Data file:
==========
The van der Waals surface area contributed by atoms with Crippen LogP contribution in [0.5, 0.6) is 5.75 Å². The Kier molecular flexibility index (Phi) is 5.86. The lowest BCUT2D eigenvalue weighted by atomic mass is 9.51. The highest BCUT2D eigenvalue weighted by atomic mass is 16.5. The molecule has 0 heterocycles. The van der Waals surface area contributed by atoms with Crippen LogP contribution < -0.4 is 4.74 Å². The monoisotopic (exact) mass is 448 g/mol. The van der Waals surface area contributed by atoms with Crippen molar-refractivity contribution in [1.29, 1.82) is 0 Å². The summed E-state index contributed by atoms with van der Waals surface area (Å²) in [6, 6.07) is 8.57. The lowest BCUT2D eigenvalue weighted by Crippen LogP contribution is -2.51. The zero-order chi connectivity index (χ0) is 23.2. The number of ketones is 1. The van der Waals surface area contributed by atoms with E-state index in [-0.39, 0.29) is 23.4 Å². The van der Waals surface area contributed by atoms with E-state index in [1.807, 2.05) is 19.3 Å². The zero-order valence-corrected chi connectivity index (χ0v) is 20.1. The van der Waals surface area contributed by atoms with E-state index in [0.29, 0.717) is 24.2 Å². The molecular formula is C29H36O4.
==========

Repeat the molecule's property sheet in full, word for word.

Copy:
The van der Waals surface area contributed by atoms with Crippen LogP contribution in [0.5, 0.6) is 5.75 Å². The Kier molecular flexibility index (Phi) is 5.86. The lowest BCUT2D eigenvalue weighted by atomic mass is 9.51. The highest BCUT2D eigenvalue weighted by atomic mass is 16.5. The molecule has 0 heterocycles. The van der Waals surface area contributed by atoms with Crippen LogP contribution < -0.4 is 4.74 Å². The monoisotopic (exact) mass is 448 g/mol. The van der Waals surface area contributed by atoms with Crippen molar-refractivity contribution in [1.29, 1.82) is 0 Å². The summed E-state index contributed by atoms with van der Waals surface area (Å²) in [6, 6.07) is 8.57. The lowest BCUT2D eigenvalue weighted by Crippen LogP contribution is -2.51. The zero-order chi connectivity index (χ0) is 23.2. The number of ketones is 1. The van der Waals surface area contributed by atoms with E-state index in [-0.39, 0.29) is 23.4 Å². The van der Waals surface area contributed by atoms with E-state index in [1.807, 2.05) is 19.3 Å². The zero-order valence-corrected chi connectivity index (χ0v) is 20.1. The van der Waals surface area contributed by atoms with E-state index in [0.29, 0.717) is 24.2 Å². The molecular formula is C29H36O4.